What are suffixes in Spanish? You might be wondering… Well, they are grammatical elements that are added to the end of the lexical root of a word to form a derivative. Thanks to suffixes we can create word families, for example, from an adjective to a noun (feliz – felicidad), from a verb to a noun (crear – creación).
Suffixes also help us to express feelings and emotions of all kinds, for example: ¡Qué bonico!
They usually come from Latin and Greek.
There are different types of suffixes in Spanish, as many as there are cities, as their use has a marked geographical tendency. Learn today the types of appreciative suffixes with iScribo.
Augmentative Suffixes in Spanish
They are part of the appreciative suffixes and are used to indicate greater size:
1. -ón/a: cabezona, moratón (big head, big bruise)
2. -ote/a: gordote, altota (very fat, very tall)
3. -azo/a: ojazos, montonazo, tenaza (big eyes, many things, big tongs)
4. -arrón/a: nubarrón, mozarrona (storm cloud, big woman -colloquial-)
5. -ullón/a: grandullón, grandullona (big man, big woman)
Diminutive Suffixes in Spanish
They indicate a smaller size or less affection:
6. -ajo: pequeñajo, boscajo (little one, grove)
7. -ecito/a: pececito, florecita (little fish, little flower)
8. -illo/a: tonelillo, mariposilla (little cask, little butterfly)
9. -ico/a: bonico, casica (handsome, cosy house)
10. -zuelo/a: cazuela, pozuelo (casserole, bowl)
Derogatory Suffixes in Spanish
They add negative or contemptuous connotations:
11. -acho: poblacho, hilacho (ugly village, loose thread)
12. -ato/a: niñata, cegato (rude girl, sightless)
13. ucho/a: delgaducho, casucha (scrag, unwelcoming house)
14. uzo/a: gentuza, merluzo (bad people, silly person)
15. -aco/a: pajarraco, berraca (big ugly bird, upset person)
Other Types of Suffixes in Spanish
We have the inflectional suffixes, which indicate grammatical inflections:
16. -o/a: maestro, maestra (indicates gender – ‘teacher’)
17. -ndo: cantar and cantando, coser and cosiendo (indicates gerund mood from the infinitive form – ‘sing’ and ‘singing’, ‘sew’ and ‘sewing’)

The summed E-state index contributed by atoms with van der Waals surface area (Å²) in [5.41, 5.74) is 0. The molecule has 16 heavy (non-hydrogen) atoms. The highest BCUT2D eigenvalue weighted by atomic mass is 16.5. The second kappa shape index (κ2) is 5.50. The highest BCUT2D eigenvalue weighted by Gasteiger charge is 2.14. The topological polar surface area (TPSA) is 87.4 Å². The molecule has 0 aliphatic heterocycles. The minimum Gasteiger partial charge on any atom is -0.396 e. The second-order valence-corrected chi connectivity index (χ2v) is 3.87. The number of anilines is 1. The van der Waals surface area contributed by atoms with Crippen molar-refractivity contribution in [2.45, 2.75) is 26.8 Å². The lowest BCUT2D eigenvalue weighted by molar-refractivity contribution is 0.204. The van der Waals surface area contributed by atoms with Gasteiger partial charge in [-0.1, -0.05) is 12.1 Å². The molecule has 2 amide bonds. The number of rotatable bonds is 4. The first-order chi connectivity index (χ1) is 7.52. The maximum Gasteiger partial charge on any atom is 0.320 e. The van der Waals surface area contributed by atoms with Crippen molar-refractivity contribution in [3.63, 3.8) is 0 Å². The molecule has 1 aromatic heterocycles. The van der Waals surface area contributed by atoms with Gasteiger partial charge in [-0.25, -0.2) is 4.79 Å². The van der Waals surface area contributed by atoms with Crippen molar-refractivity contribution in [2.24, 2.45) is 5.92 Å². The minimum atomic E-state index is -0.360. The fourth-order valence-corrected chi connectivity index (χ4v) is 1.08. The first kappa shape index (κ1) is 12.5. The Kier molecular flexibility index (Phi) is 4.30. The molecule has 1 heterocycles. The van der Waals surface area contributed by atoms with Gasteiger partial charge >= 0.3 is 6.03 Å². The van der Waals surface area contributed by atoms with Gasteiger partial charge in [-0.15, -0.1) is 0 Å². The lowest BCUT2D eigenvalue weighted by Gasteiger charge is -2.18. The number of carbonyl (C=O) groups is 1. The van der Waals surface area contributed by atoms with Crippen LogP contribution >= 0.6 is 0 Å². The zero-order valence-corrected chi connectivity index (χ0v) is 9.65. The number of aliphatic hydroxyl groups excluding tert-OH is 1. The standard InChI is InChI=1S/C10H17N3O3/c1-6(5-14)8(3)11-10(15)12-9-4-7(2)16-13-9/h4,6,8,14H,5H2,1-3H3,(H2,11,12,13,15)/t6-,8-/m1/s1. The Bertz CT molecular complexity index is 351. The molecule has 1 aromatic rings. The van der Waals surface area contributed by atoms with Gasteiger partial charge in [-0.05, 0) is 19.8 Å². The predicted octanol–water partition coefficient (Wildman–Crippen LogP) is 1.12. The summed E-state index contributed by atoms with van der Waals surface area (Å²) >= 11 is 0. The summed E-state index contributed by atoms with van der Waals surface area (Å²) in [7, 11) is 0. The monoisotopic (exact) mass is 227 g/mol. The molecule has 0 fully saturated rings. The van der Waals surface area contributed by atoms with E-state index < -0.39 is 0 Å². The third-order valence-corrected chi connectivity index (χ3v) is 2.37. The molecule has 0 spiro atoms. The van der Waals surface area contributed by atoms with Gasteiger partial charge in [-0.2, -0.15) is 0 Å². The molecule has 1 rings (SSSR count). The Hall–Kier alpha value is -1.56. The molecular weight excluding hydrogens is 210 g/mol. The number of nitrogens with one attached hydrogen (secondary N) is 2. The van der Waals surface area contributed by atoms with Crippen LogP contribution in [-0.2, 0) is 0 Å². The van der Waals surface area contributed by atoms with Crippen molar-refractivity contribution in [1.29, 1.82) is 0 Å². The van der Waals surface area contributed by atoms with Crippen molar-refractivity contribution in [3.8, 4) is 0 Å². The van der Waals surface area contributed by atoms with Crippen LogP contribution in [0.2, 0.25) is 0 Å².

There are also derivational suffixes, which we can use to form word families:
18. -ísimo/a: rápido and rapidísimo, contenta and contentísima (adjectives that come from other adjectives – ‘fast’ and ‘very fast’, ‘happy’ and ‘very happy’)
19. -ente: dormir and durmiente, vivir and viviente (adjectives that come from verbs – ‘sleep’ and ‘sleepy’, ‘live’ and ‘living’)
20. -ría: tonto and tontería (nouns that come from adjectives – ‘silly’ and ‘nonsense’)
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Suffixes follow the rules of coherence. Bear in mind that a person from Extremadura will say ¡qué pequeñino! (how little!) and a person from Andalusia will say ¡qué pequeñito!
Both people are expressing the same thing but with the most frequent suffixes of their land. Imagine if we include the rest of the Spanish-speaking countries.
Don’t be discouraged by the formation of suffixes, yes, we know there are a lot of them, but they are also the most flexible grammatical part of Spanish. Remember that diversity is richness.
You can practice the suffixes with iScribo’s orthographic and grammar checker to learn new possibilities and correct the ones you are using incorrectly. Check it out with our artificial intelligence-based tool.